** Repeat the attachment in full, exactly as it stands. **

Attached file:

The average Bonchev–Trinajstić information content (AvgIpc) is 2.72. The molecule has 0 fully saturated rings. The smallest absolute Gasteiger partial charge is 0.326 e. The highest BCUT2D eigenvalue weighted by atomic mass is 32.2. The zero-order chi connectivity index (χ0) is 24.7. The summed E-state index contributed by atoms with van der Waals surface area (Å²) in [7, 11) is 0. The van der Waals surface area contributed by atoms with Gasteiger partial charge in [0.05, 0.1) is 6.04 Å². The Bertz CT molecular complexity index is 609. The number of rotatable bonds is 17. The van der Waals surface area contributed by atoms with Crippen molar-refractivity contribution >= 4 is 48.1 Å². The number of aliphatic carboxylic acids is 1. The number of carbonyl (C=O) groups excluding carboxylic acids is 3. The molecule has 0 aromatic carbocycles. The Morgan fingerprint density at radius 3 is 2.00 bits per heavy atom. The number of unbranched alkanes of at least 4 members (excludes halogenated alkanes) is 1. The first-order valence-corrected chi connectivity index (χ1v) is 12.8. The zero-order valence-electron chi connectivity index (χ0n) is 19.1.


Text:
The average Bonchev–Trinajstić information content (AvgIpc) is 2.72. The molecule has 0 fully saturated rings. The smallest absolute Gasteiger partial charge is 0.326 e. The highest BCUT2D eigenvalue weighted by atomic mass is 32.2. The zero-order chi connectivity index (χ0) is 24.7. The summed E-state index contributed by atoms with van der Waals surface area (Å²) in [7, 11) is 0. The van der Waals surface area contributed by atoms with Gasteiger partial charge in [0.05, 0.1) is 6.04 Å². The Bertz CT molecular complexity index is 609. The number of rotatable bonds is 17. The van der Waals surface area contributed by atoms with Crippen molar-refractivity contribution >= 4 is 48.1 Å². The number of aliphatic carboxylic acids is 1. The number of carbonyl (C=O) groups excluding carboxylic acids is 3. The molecule has 0 aromatic carbocycles. The Morgan fingerprint density at radius 3 is 2.00 bits per heavy atom. The number of unbranched alkanes of at least 4 members (excludes halogenated alkanes) is 1. The first-order valence-corrected chi connectivity index (χ1v) is 12.8. The zero-order valence-electron chi connectivity index (χ0n) is 19.1.